Edgar Renteria: The Epitome of Why the "Giants' Way" is the Wrong Way

Andy BenschSenior Writer IFebruary 19, 2010

SAN FRANCISCO - AUGUST 30:  Edgar Renteria #16 of the San Francisco Giants bats against the Colorado Rockies at AT&T Park on August 30, 2009 in San Francisco, California.  (Photo by Ezra Shaw/Getty Images)
Ezra Shaw/Getty Images

The San Francisco Giants head into the 2010 season with what is expected to be a healthy Edgar Renteria. After battling injuries nearly all season last year, the second year Giants shortstop appears to be eager to move on.

In fact, at the first day of camp he told reporters how disappointed he was with his performance last season. He told them, "I feel embarrassed for last year because I could not do my things on the field. They signed me to improve this team. I felt real embarrassed for the fans and the organization."

But in all honesty, it is the team that should feel embarrassed for keeping him on the field and in the lineup with bone spurs in his right elbow and a bum right shoulder.

Renteria's offensive line looked as follows last season:

.250/.307/.328/.635 with five homers and 48 RBI.

Defensively, Renteria wasn't much better, with 14 errors for a .970 fielding percentage and a -0.2 UZR rating last season.

Now when healthy, Renteria has averaged a .797 OPS in his last six seasons in the National League.

Therefore, it is quite possible for the 14-year veteran to rebound from a down year in 2009, but this philosophy of "proven track records" is what has kept the Giants from competing between 2006-2008.

The Matt Morris', the Steve Finleys, the Dave Roberts', the Shea Hillenbrands, the Mike Stantons, and the Jeff Faseros were what was wrong with this team in recent years.

And because of this idea that signing veterans is the best route to go, we get the manager saying things like "Just let him play. It's easy to judge him on a short-term basis, but when you've got a guy as distinguished as Edgar, he deserves to have the starting job."

Yet the main issue with this style of thinking is that for every player with a "proven track record" there was a team that gave each player an opportunity to play despite not having a "proven track record."

At some point or another, giving young players a chance to prove themselves is going to pay huge dividends for a club. And remember, not every young star is a stud right away. Not everyone can be Pablo Sandoval.

In fact, after an impressive rookie season, Renteria only hit .277, with an abysmal .688 OPS mark in his second season in the big leagues back in 1997.

However, the Marlins stuck with Renteria, who ended up knocking in the winning run of the World Series.

Talk about not giving up on a young player after a huge sophomore slump.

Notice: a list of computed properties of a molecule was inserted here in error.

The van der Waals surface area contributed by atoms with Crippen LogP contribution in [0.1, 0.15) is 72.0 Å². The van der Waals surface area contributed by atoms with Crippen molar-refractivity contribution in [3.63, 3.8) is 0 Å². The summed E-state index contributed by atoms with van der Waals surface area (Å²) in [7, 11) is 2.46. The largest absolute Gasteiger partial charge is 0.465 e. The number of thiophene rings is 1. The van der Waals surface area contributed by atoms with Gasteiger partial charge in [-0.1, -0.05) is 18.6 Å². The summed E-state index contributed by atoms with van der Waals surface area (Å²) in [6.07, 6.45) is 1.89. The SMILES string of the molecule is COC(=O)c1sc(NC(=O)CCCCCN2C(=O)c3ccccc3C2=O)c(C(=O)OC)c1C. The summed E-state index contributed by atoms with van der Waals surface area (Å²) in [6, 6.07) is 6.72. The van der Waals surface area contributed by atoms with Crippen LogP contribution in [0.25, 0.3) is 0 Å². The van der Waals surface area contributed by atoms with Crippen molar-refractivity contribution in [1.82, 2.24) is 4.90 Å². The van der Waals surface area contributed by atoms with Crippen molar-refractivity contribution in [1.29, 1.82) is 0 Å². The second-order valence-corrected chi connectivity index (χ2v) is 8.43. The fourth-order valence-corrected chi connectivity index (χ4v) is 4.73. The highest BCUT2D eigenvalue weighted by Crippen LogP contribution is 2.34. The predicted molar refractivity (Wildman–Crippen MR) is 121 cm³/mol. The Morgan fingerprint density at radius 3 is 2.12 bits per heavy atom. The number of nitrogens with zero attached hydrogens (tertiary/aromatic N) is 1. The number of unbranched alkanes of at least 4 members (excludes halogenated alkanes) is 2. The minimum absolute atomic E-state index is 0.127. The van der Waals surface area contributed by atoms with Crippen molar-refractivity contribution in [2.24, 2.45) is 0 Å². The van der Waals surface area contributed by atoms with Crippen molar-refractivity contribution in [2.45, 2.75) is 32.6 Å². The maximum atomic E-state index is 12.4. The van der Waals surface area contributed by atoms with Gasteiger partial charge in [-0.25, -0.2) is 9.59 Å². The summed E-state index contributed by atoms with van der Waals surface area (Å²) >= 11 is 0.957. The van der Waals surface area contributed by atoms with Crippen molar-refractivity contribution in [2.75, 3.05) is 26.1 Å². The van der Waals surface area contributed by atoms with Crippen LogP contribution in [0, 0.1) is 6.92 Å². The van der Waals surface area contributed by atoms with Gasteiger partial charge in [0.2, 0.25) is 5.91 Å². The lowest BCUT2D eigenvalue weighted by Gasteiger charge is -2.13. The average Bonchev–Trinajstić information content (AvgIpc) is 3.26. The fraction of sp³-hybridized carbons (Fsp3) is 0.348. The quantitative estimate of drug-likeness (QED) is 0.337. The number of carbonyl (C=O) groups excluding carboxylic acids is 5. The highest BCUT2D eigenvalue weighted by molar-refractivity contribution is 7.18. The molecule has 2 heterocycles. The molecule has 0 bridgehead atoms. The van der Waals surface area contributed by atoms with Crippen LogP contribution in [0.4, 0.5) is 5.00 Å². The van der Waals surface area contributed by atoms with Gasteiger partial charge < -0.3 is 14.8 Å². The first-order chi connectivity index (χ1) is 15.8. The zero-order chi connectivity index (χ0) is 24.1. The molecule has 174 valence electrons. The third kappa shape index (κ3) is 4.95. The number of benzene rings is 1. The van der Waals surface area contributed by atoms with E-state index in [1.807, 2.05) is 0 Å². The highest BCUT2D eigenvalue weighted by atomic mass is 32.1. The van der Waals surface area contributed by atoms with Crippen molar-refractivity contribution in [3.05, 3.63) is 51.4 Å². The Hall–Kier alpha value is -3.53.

The Marlins may not have the ability to afford a high payroll, but they have won two World Series Titles in the last 13 seasons with two completely different squads.

Drafting young players and allowing them to develop has allowed the Marlins to win two titles in the 17 seasons in their inception.

The Giants, on the other hand, have only made the postseason four times in that span, despite playing in one of the biggest baseball markets in the country.

Ownership over the years has neglected the farm system and declined to spend over their self-imposed pay roll in recent years.

It doesn't matter if the team spent money on Barry Bonds, the team failed to utilize the farm system in the late 90's and early-mid 00's. It doesn't matter that the team has recently placed an emphasis on prospects because they aren't willing to spend money in the right places.

San Francisco says they couldn't afford Jason Bay this offseason, and no true Giants fan expected to sign him.
Reports were that Bay didn't want to play in San Francisco, but, had the money been right, one can be assured that the former Pirate star wouldn't be against playing with former teammate Freddy Sanchez and the reigning back-to-back Cy Young Award winner in Tim Lincecum.
But the Giants will tell you "we don't have enough money for Jason Bay." A statement that many fans will assume is true, but one where real fans have to call "BS".
They have the money, but the ownership is made up off investors who are looking to run a business rather than build a winner.
Nothing showed this to be true more than the $8 million dollar offer to Lincecum in arbitration.
This team is looking to save a buck or two million every way they can, because they are treating their players like items at a flea market.
And it make sense why they are going about it this way. Managing General Partner Bill Neukom has no baseball background, and in no way shape or form does he sound like a former ball player in any interview, or in the Giants' "inside the clubhouse" TV program.
Does he truly care, at the end of the day, if the team wins, or is he satisfied with them "competing" and being good enough to put butts in the seats?
This "Giants Way" is simply the wrong way. It was clear that Renteria was hurt last year, as he admits he couldn't do the things he was used to doing on the diamond.
Yet the Giants still trotted him out there game after game when they could have gotten a better look at Kevin Frandsen and more playing time for Juan Uribe.
Who knows, perhaps Frandsen wasn't ever going to amount to anything, but he has never gotten a fair shake, and at this point it looks like we will never know.
The Giants had an opportunity to find out his potential, and they didn't take it. Instead, they relied on an overpaid 34-year-old shortstop with a bad elbow and a bum shoulder.
I must say, being a Giants fan is tough.